And my eldest brother who’s a cardiologist, and a doctor asked me, why don’t you just go become a doctor. And I told him, I don’t want your life. So I went back to nursing school. And it was different this time, because first of all, mom and dad paid for that first degree. And this time, I worked while I was going to school.
Deborah Gulbrand 8:19
And I felt like I had a little bit of an edge over some of the people that I was in school with, because they were first of all, they were younger than me, and maybe not as focused as I was. So I felt like that was a huge advantage for me. But you’re right, you see things. And most people they think of a nurse, oh, that, you know, it’s a great job, you can make a good living.
Deborah Gulbrand 8:45
But they don’t understand all of the things that we have to do and see. And after you go through nursing school, and you’re in that first year of working, and you’re out there, I remember the first thing I thought I was just in this panic, yes, I thought I hope I don’t accidentally kill somebody or you know, because of something I didn’t know.
Deborah Gulbrand 9:08
And what you discover is so much of what you learn, you learn after you graduate, and it’s that on the job training. And so I feel like it’s important for anyone that’s thinking about going into that career, to have in the back of their mind to go out there and jump into something that is really difficult. You know, the ICU the ER, something that’s going to force you to learn as much as you can.
Bill Gasiamis 9:39
Yeah, definitely intense places to learn if you can learn under those conditions where you have, really but if you can, then it really does sort of train you for all levels of nursing from the very benign and the very basic to the very high intensity and it’s all very important work now, how old were you when you decided to study and become a nurse?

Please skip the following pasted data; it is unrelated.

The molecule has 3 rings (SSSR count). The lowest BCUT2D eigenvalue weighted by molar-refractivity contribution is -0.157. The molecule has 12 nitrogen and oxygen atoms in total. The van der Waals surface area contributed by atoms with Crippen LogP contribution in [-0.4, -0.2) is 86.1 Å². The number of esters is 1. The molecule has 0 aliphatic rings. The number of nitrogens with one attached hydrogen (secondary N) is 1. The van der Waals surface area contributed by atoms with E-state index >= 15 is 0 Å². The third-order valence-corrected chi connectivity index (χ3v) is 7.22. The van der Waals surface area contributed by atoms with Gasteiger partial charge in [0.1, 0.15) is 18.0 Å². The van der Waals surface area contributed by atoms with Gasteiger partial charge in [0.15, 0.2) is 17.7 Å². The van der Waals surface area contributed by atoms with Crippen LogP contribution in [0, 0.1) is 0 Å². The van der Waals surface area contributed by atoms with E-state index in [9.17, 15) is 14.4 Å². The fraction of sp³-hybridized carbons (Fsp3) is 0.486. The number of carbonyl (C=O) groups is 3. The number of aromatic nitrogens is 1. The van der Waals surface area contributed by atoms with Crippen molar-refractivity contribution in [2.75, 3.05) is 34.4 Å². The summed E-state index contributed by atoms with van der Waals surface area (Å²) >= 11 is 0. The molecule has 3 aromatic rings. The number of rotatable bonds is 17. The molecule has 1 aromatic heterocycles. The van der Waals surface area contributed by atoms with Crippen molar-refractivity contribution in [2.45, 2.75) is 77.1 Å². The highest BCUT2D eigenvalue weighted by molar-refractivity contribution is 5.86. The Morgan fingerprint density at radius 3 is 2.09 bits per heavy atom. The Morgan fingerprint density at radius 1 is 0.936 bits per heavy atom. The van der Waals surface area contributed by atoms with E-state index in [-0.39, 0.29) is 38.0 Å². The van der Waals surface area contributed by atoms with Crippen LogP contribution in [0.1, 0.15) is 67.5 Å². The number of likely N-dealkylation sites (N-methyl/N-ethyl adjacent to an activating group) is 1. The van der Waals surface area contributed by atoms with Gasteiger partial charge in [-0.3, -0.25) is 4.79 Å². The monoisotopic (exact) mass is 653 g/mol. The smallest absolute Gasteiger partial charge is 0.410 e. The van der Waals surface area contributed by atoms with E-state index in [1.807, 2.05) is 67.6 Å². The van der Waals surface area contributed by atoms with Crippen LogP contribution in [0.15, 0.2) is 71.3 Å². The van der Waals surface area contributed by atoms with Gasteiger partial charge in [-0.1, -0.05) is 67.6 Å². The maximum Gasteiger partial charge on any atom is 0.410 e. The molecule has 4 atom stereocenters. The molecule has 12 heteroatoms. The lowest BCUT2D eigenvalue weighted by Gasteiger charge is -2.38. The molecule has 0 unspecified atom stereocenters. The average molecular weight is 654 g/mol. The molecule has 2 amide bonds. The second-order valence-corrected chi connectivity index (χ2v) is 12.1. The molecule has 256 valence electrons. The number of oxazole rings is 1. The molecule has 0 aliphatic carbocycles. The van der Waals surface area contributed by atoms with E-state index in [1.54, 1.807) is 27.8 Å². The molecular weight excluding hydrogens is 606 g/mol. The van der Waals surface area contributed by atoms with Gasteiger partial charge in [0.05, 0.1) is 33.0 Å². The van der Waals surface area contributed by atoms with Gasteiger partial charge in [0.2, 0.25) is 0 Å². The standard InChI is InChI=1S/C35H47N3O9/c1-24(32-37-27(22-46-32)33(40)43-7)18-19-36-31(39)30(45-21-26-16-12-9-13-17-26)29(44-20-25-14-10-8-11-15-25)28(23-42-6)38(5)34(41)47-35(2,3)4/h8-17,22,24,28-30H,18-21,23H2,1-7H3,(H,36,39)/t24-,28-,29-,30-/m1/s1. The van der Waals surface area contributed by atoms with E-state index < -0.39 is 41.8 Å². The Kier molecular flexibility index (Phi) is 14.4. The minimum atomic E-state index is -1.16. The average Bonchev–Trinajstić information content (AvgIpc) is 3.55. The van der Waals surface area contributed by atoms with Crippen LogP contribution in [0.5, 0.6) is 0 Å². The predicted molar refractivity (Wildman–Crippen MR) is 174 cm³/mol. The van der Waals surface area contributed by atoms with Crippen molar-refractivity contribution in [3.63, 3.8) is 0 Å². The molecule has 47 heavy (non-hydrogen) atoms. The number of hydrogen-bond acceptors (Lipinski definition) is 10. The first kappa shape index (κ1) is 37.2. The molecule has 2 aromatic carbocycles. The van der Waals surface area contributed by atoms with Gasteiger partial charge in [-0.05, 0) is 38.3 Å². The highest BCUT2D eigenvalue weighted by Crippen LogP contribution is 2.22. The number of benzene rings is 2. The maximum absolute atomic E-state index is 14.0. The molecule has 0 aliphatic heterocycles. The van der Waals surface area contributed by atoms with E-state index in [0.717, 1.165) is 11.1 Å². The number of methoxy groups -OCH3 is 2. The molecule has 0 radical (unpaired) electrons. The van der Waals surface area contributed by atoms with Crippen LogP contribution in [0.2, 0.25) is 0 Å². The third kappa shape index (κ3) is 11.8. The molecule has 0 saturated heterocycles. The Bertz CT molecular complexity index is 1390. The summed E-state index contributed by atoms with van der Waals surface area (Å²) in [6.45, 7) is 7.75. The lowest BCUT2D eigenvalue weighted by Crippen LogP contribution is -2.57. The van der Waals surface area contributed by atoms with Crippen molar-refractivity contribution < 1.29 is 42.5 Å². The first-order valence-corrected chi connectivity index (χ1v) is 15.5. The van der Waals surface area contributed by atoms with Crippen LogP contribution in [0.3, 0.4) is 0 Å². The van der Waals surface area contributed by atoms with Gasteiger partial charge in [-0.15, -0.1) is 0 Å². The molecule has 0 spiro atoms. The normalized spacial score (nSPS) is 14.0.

Deborah Gulbrand 10:08
I was in my mid-20s. And so like I said, I’d already been through school and had gone back to school. And it was hard. It was a struggle. I felt like, honestly, it was harder than law school for me. I just felt like it, you know, just the critical thinking. And some of the different things that I was challenged with.
Deborah Gulbrand 10:39
You know, you say that going into the ER, or maybe some of those high-paced adrenaline-type jobs. But when you have somebody that comes into the hospital, normally, decisions have to be made very quickly. And so being in that environment, trains you to be able to adapt, triage the situation, and then be able to move forward with a plan.
Bill Gasiamis 11:06
That it’s a really intense situation, you have to come up with all these decisions, do the right thing, and then keep moving forward, and you can’t stop. And it sounds like you can’t really stop and think about it too much.
Bill Gasiamis 11:20
I imagine there’s some cognitive focus and processing that’s happening. But the overthinking is definitely not able to happen. You can’t overthink a situation, what if I do the wrong thing, etc, you really have to take action. If you take too long, there could be a problem as well.
Deborah Gulbrand 11:39
It’s true, it’s true. I mean, one of the worst things to do is nothing. And so what happens is, you have all this information that you’ve learned in nursing school. And then when you’re put in that situation, although it’s situational awareness, that you didn’t necessarily learn in school, it was all of that information that you learned in school that you draw upon, in that situation.
Saving Lives is Terrifying – Deborah Gulbrand
Deborah Gulbrand 12:05